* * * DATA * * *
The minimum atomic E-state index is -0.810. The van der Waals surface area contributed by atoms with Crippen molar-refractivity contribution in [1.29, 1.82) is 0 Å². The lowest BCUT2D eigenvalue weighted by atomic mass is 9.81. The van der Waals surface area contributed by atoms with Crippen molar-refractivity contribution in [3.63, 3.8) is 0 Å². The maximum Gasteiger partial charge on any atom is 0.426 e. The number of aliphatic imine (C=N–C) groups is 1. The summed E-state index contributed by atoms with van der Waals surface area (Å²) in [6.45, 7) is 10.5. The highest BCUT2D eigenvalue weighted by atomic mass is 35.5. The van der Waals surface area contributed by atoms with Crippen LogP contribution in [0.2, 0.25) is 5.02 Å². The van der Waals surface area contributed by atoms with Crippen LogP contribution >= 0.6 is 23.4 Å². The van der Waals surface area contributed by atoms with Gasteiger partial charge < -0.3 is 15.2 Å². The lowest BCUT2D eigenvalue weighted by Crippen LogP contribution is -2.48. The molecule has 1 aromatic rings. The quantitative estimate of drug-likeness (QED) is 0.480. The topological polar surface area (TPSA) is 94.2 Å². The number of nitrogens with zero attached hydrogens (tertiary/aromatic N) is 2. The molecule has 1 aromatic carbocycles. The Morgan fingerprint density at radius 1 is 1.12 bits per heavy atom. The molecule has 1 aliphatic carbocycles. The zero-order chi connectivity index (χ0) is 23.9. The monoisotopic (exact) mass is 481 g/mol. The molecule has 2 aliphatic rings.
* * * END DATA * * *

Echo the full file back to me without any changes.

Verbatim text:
The minimum atomic E-state index is -0.810. The van der Waals surface area contributed by atoms with Crippen molar-refractivity contribution in [1.29, 1.82) is 0 Å². The lowest BCUT2D eigenvalue weighted by atomic mass is 9.81. The van der Waals surface area contributed by atoms with Crippen molar-refractivity contribution in [3.63, 3.8) is 0 Å². The maximum Gasteiger partial charge on any atom is 0.426 e. The number of aliphatic imine (C=N–C) groups is 1. The summed E-state index contributed by atoms with van der Waals surface area (Å²) in [6.45, 7) is 10.5. The highest BCUT2D eigenvalue weighted by atomic mass is 35.5. The van der Waals surface area contributed by atoms with Crippen LogP contribution in [0.2, 0.25) is 5.02 Å². The van der Waals surface area contributed by atoms with Crippen LogP contribution >= 0.6 is 23.4 Å². The van der Waals surface area contributed by atoms with Gasteiger partial charge < -0.3 is 15.2 Å². The lowest BCUT2D eigenvalue weighted by Crippen LogP contribution is -2.48. The molecule has 1 aromatic rings. The quantitative estimate of drug-likeness (QED) is 0.480. The topological polar surface area (TPSA) is 94.2 Å². The number of nitrogens with zero attached hydrogens (tertiary/aromatic N) is 2. The molecule has 1 aromatic carbocycles. The Morgan fingerprint density at radius 1 is 1.12 bits per heavy atom. The molecule has 1 aliphatic carbocycles. The zero-order chi connectivity index (χ0) is 23.9. The monoisotopic (exact) mass is 481 g/mol. The molecule has 2 aliphatic rings.